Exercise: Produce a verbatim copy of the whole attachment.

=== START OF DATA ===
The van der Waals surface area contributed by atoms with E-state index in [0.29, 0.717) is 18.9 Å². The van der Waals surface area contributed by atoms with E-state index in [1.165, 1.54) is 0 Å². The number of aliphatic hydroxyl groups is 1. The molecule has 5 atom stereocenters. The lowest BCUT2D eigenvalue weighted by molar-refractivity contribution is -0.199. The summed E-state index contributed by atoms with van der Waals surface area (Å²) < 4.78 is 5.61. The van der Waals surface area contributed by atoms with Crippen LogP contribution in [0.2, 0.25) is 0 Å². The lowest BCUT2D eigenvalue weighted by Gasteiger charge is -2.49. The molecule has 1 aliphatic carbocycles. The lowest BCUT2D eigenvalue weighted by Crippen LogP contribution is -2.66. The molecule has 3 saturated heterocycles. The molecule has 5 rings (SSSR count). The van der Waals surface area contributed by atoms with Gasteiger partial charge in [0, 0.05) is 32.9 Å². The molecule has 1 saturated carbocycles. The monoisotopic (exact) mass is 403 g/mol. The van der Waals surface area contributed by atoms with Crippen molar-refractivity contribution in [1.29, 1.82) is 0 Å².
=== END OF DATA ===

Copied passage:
The van der Waals surface area contributed by atoms with E-state index in [0.29, 0.717) is 18.9 Å². The van der Waals surface area contributed by atoms with E-state index in [1.165, 1.54) is 0 Å². The number of aliphatic hydroxyl groups is 1. The molecule has 5 atom stereocenters. The lowest BCUT2D eigenvalue weighted by molar-refractivity contribution is -0.199. The summed E-state index contributed by atoms with van der Waals surface area (Å²) < 4.78 is 5.61. The van der Waals surface area contributed by atoms with Crippen LogP contribution in [0.2, 0.25) is 0 Å². The lowest BCUT2D eigenvalue weighted by Gasteiger charge is -2.49. The molecule has 1 aliphatic carbocycles. The lowest BCUT2D eigenvalue weighted by Crippen LogP contribution is -2.66. The molecule has 3 saturated heterocycles. The molecule has 5 rings (SSSR count). The van der Waals surface area contributed by atoms with Gasteiger partial charge in [0, 0.05) is 32.9 Å². The molecule has 1 saturated carbocycles. The monoisotopic (exact) mass is 403 g/mol. The van der Waals surface area contributed by atoms with Crippen molar-refractivity contribution in [1.29, 1.82) is 0 Å².